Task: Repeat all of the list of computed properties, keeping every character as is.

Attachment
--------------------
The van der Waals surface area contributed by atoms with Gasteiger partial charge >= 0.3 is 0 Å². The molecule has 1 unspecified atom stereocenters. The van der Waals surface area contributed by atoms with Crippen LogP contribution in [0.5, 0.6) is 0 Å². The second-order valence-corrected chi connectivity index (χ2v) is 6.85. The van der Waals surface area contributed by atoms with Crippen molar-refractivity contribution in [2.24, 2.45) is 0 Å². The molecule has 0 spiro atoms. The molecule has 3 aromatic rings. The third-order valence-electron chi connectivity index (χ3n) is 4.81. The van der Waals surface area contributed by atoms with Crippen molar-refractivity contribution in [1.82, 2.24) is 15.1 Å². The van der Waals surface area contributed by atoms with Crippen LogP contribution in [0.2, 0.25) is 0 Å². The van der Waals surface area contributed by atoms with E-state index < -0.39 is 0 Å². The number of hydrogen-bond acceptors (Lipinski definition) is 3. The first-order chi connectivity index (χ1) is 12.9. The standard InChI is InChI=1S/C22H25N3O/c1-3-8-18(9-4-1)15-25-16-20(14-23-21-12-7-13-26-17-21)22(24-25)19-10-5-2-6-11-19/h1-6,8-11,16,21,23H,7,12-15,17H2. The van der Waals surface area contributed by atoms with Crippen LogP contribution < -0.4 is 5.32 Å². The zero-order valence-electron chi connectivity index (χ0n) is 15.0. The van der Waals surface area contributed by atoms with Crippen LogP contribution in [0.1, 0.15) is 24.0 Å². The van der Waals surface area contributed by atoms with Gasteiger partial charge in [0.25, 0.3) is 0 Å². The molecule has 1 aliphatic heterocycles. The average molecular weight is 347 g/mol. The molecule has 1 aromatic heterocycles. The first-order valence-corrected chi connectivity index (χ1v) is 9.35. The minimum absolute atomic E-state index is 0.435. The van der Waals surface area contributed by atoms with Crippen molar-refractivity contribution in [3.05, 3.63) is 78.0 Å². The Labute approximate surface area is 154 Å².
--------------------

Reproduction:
The van der Waals surface area contributed by atoms with Gasteiger partial charge >= 0.3 is 0 Å². The molecule has 1 unspecified atom stereocenters. The van der Waals surface area contributed by atoms with Crippen LogP contribution in [0.5, 0.6) is 0 Å². The second-order valence-corrected chi connectivity index (χ2v) is 6.85. The van der Waals surface area contributed by atoms with Crippen molar-refractivity contribution in [2.24, 2.45) is 0 Å². The molecule has 0 spiro atoms. The molecule has 3 aromatic rings. The third-order valence-electron chi connectivity index (χ3n) is 4.81. The van der Waals surface area contributed by atoms with Crippen molar-refractivity contribution in [1.82, 2.24) is 15.1 Å². The van der Waals surface area contributed by atoms with Crippen LogP contribution in [0.2, 0.25) is 0 Å². The van der Waals surface area contributed by atoms with E-state index < -0.39 is 0 Å². The number of hydrogen-bond acceptors (Lipinski definition) is 3. The first-order chi connectivity index (χ1) is 12.9. The standard InChI is InChI=1S/C22H25N3O/c1-3-8-18(9-4-1)15-25-16-20(14-23-21-12-7-13-26-17-21)22(24-25)19-10-5-2-6-11-19/h1-6,8-11,16,21,23H,7,12-15,17H2. The van der Waals surface area contributed by atoms with Crippen LogP contribution < -0.4 is 5.32 Å². The zero-order valence-electron chi connectivity index (χ0n) is 15.0. The van der Waals surface area contributed by atoms with Crippen LogP contribution in [0.1, 0.15) is 24.0 Å². The van der Waals surface area contributed by atoms with Gasteiger partial charge in [0.25, 0.3) is 0 Å². The molecule has 1 aliphatic heterocycles. The average molecular weight is 347 g/mol. The molecule has 1 aromatic heterocycles. The first-order valence-corrected chi connectivity index (χ1v) is 9.35. The minimum absolute atomic E-state index is 0.435. The van der Waals surface area contributed by atoms with Crippen molar-refractivity contribution in [3.05, 3.63) is 78.0 Å². The Labute approximate surface area is 154 Å².